Open data solutions can drive new approaches to waste management. This was the goal of geoFluxus, who developed a solution that brings together various data on waste flows for a city, region or country and delivers insights on where the waste goes and how to better use the resources at the country, regional and local country levels. The project comes from a team of young professionals from Delft University of Technology with ambitions to combat climate change and provide sustainable solutions to companies and public administrations. The project, which was a winner at the 2020 EU Datathon in the category of the European Green Deal (see the video here), built upon data about government waste reports from Horizon 2020’s repair and Cinderela programmes.

The data-driven tool integrates and analyses waste-related data from government sources. The solution maps, analyses and predicts how waste moves through cities. For governments, their tool can provide an overview of waste streams, its production and processing patterns in an area, as well as its impact on local communities, such as the carbon dioxide emissions produced by waste. This integrated data is also analysed using reclassification models that predict the potential for waste to be reused in the circular economy. The tool has been validated across Europe and is used by various municipalities in the Netherlands, supporting local governments in their green transition. Figure 2 shows the type of insights cities can get about what waste goes where, using the city of Amsterdam as an example.

There is also a version of the tool for the private sector. For companies, the tool can suggest alternatives for their waste streams and analyse the solutions that are most environmentally and financially friendly. This supports a company’s decision-making process about sustainability and the circular economy. The tools can also offer insights about new (circular) business opportunities such as anticipating material scarcity and higher processing and transport costs, from which businesses can develop circular strategies.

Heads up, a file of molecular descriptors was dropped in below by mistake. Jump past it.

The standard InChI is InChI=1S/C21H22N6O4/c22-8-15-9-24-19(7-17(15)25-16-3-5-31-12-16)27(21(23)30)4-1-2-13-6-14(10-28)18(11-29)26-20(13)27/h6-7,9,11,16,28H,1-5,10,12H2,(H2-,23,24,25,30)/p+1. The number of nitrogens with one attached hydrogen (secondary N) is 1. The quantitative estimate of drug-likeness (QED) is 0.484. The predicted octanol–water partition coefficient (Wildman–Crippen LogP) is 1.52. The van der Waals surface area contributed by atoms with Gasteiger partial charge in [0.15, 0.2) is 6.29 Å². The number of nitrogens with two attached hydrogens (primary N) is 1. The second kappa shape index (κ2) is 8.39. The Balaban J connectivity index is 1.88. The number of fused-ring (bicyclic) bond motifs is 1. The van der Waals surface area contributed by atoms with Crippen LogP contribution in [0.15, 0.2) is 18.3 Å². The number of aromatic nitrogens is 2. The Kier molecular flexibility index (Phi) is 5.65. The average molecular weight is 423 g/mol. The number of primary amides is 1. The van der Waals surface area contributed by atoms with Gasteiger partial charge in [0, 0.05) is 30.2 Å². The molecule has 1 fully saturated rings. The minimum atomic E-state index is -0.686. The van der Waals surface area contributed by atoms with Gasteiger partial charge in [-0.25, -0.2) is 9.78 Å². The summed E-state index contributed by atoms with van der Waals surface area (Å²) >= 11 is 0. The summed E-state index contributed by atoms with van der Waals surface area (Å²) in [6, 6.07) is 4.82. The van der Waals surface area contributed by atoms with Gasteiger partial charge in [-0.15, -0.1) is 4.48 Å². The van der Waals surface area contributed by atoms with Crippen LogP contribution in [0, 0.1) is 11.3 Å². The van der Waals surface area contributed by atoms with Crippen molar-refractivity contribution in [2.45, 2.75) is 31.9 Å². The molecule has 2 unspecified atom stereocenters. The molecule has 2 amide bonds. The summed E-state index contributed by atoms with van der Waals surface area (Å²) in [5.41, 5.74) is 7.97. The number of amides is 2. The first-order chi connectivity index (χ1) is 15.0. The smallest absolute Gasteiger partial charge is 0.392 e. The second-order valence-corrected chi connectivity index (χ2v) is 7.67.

The city of Amsterdam analysing its material flows

Figure 2. The city of Amsterdam analysing its material flows (source: Gemeente Amsterdam /

  1. Regional cross-border open data to better understand labour markets

Look for employment data and you will easily find information for areas in a country. An efficient labour market aligns the skills of the workforce with the demands of local industries. As such, a properly functioning labour market can catalyse economic growth and innovation within a region and therefore be a driver of regional development and economic opportunities.

But what if you live in one country and there is a job opportunity just across the border? About 2 million employed people in the EU in 2020 commuted for work to other countries. For example, Luxembourg has about 200 000 incoming commuters (Figure 3). Employees can freely move across geographical borders in the EU, but sometimes data is more siloed (for example, most national statistical agencies divide their efforts by country). If this happens, potential cross-border commuters might lack insights into supply and demand of the cross-border labour market. There is a missed opportunity for local citizens to participate in the labour market when geographical divisions translate into labour market divisions.

The Werkinzicht project sought a solution to this. The project brought together in the Dutch cross-border open data portal labour market data on the border region of Flanders (Belgium) and the Netherlands, such as indicators relating to the structure of the labour market, the population and the two border economies. During an experimental pilot, the project created a data-matching service linking vacancies (such as from the cross-border open data portal) to candidate profiles to help jobseekers find work in the border region. The success of the project spurred a prototype platform for cross-border jobseekers.